Article by: Abhinav Chaudhary, CEO of FERO.Ai
It’s a no-brainer; without technology today, our world would be unable to function. It is a huge influencer in all parts of our lives, from the social aspects to the medicinal aspects to minute details in our everyday lives. Technology has provided higher value to human skills for as long as it has existed- from simplifying tasks as basic as a food grinder, to a calculator, to being able to use our phones for practically anything!
However, for decades, since the conception of the idea that artificial intelligence could potentially and efficiently provide solutions to many monotonous and mundane human tasks, there has been a resounding question being publicly debated – will the advance of technology result in unemployment across the board? Perhaps being perturbed isn’t the right way to go- any revolutionary innovation, be it mechanical, electronics or computers were always linked to disrupting an industry. However, post the technology adaptation phase, employment has been shown to increase- but why?
In 1993, Michael Kremer proposed the O-ring theory– to be put simply, the theory suggests that even the smallest components of a complex production must be done properly in order for the end result to have value to its users. Through the application of artificial intelligence in the crevices of repetitive tasks, we are essentially making the possibility for error obsolete. This definitely raises caution – technology can be programmed to perform human tasks with 0% error, and can therefore not only make errors obsolete, but also employment in those sectors. However, the displacement of unremarkable tasks opens several doors for us to provide even more value- a recent analysis by the World Economic Forum (WEF) reported that AI and Robotics will create 60 million more jobs than they eliminate by the year 2022. Therefore, if “X” is the unemployment for a specific low-level skill, then it is inevitable that “Y” will be the employment for higher-level skills and will be greater than X.
Perhaps, instead, we should be addressing how we can prepare for and accommodate this exponential growth of tech. Firstly, it is becoming increasingly imperative for organizations to educate themselves on Structural Unemployment and the ways in which they implement these changes smoothly. Secondly, Cultural Lag is a notion that culture takes time to catch up with technological advancements- we can try to overcome this by implementing ambicultural teams in our organization. Technological Change is one that has been embraced by many booming industries that have emerged into Global Leaders today. By emphasizing on AI strategies in-house to your own organization and company, we can begin to draw the journey as to how Machines and Humans can work together.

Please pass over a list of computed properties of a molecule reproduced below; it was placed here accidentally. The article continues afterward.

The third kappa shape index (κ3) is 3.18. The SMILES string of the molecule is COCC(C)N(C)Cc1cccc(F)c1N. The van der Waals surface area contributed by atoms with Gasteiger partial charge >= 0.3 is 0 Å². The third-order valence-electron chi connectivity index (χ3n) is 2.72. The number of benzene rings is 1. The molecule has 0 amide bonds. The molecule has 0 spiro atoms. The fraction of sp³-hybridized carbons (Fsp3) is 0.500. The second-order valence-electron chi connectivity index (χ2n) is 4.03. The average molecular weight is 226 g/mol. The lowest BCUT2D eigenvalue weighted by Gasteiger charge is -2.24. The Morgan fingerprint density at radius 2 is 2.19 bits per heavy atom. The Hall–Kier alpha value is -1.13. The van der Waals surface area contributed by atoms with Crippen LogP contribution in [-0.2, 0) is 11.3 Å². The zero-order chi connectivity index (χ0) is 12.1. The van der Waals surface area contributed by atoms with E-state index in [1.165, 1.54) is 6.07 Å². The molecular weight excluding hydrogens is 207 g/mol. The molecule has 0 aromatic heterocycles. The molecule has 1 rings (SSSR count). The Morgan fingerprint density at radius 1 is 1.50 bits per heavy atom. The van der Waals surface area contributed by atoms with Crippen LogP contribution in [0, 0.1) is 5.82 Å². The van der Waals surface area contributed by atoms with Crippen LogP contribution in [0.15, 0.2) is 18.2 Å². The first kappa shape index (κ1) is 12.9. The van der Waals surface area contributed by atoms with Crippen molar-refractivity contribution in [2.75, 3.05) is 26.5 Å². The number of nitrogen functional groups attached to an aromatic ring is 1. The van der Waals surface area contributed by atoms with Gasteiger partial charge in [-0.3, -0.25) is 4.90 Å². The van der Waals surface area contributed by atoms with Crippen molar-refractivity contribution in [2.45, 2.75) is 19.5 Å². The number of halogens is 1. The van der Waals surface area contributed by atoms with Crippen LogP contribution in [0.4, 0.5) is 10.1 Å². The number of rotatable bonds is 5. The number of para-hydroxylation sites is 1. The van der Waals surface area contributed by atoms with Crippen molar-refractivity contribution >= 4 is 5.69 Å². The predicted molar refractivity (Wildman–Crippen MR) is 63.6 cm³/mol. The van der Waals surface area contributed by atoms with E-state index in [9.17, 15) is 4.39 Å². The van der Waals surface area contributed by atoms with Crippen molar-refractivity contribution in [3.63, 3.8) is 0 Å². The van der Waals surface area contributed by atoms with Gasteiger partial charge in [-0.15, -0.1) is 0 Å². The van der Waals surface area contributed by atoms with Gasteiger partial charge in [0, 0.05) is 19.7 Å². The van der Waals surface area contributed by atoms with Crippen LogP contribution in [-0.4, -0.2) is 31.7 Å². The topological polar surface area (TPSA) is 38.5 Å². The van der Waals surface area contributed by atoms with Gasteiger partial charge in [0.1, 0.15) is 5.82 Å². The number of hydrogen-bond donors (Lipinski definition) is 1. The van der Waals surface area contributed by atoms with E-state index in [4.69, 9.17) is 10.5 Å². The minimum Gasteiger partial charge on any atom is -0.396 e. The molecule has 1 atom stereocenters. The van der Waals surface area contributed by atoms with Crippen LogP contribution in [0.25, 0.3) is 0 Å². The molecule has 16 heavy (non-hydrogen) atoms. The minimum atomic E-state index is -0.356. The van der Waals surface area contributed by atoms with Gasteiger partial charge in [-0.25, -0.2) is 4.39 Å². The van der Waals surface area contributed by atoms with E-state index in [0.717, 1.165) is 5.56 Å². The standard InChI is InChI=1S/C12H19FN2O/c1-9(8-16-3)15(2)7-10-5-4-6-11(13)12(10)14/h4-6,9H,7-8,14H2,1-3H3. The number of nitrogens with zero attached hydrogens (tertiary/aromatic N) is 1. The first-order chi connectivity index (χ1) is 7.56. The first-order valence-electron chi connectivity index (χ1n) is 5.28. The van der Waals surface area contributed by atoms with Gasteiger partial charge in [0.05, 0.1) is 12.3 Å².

Funneling down this discussion that whether there is any real evidence that technology might be destroying jobs or had ever done? The truth of it is that it depends – if we are talking in absolute terms of a department or a particular sector, then the answer will obviously be yes. However, if we are talking about the economy, then the answer will always be a resonant NO. Jobs and tasks that are redundant in industries, can be done at a lower cost with better results for all stakeholders involved. Shorter work durations means a more balanced work-life for employees and optimized efficient industry eco-systems. The elimination of low-level jobs creates opportunities of higher-level jobs and trainings.
It ultimately comes down to this – our contestation is not with technology. It is a man-made breakthrough that will progressively advance our world as a whole. Don’t compete against machines, compete with them instead.